Trainer, Facilitator, or Instructor? What’s the Difference?

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When you work in the world of education, especially corporate education, it can be difficult for some new educators, trainers, facilitators, and instructors to know what to call themselves. Some people think that instructors are more qualified and educated than trainers or vice versa. Some people think that the type of materials you teach will determine your title in the classroom. If you’ve struggled with what to call yourself, how to brand yourself, or even what to put on your business cards, we’re here to help. What’s in a name? Let’s find out.

 

Are You a Trainer?

Trainers are thought to the be the backbone of corporate education and training. When a company needs to hire someone to conduct training, they often think of the word “trainer.” The idea behind a trainer is someone who has total control over the learning process. There are guidelines for how materials should be delivered, specific outcomes that need to be met, and those things require someone to move those pieces forward and throughout the training experience. Trainers will often teach courses that require hands-on learning, repetitive tasks, or particular results, such as being able to use a piece of machinery.

 

Are You a Facilitator?

Facilitators do a lot of the same things that trainers do, and other corporate educators as well.  One major difference between trainers and facilitators is that facilitators provide information to participants and allow them to interact with it in a way that suits their needs. They have outcomes that need to be met, but how those outcomes are met are not as stringent as trainers might require. One is not better than the other; they are just different. Facilitators often teach courses that require reflection and application of information to a job, such as communications, leadership, problem-solving, and more.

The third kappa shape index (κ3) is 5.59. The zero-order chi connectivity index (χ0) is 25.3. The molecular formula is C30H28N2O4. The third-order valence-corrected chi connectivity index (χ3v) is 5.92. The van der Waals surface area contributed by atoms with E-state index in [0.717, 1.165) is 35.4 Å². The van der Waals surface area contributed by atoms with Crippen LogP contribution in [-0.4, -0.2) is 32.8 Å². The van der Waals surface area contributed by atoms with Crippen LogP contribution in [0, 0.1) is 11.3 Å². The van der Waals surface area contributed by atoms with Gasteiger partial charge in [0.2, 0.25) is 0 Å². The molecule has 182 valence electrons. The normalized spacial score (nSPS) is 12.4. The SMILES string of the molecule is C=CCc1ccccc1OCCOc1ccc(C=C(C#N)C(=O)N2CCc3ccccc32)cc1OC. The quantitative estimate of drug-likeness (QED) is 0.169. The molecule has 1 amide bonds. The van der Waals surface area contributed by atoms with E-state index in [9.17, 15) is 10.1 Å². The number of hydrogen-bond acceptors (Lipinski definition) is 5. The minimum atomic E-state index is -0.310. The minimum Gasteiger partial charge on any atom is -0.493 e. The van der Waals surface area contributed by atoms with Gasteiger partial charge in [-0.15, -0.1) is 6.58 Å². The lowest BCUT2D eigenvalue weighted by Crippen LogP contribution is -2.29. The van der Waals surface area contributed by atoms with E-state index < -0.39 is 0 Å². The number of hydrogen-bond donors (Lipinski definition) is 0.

Are You an Instructor?

"Instructor" is probably the most formal name associated with corporate education. In general, instructors are thought to be highly trained and well-educated people who have more in-depth knowledge to pass on to the participants. In a nutshell, instructors “instruct.” This type of education often involves single instruction. Think, “this is how you do this.” There is not a lot of room for changing up the curriculum, and most corporate instructors have strict guidelines they need to follow.

 

When it comes to using our training materials, you will likely use a combination of trainer and facilitator methodologies. Meaning, you’ll change up your courses to suit the needs of those you are training. If you are stuck on what to call yourself, consider using Trainer as a blanket title. Everyone knows what trainers do. There is still some ambiguity surrounding what facilitators do, and we can tell you from experience that when companies want to hire training companies, they want to hire trainers to get the job done. Be clear about your instructional approaches, and use that to your advantage, if you prefer to brand yourself as a facilitator. If you are offering super flexible learning environments, you can create a niche for yourself in the training market that will help you find success. Remember, corporate training is about the learner. Each of these types of educator focuses on getting information to the participants in a way that makes sense for them. Focus on being learner-centered, and no one will worry about what you call yourself.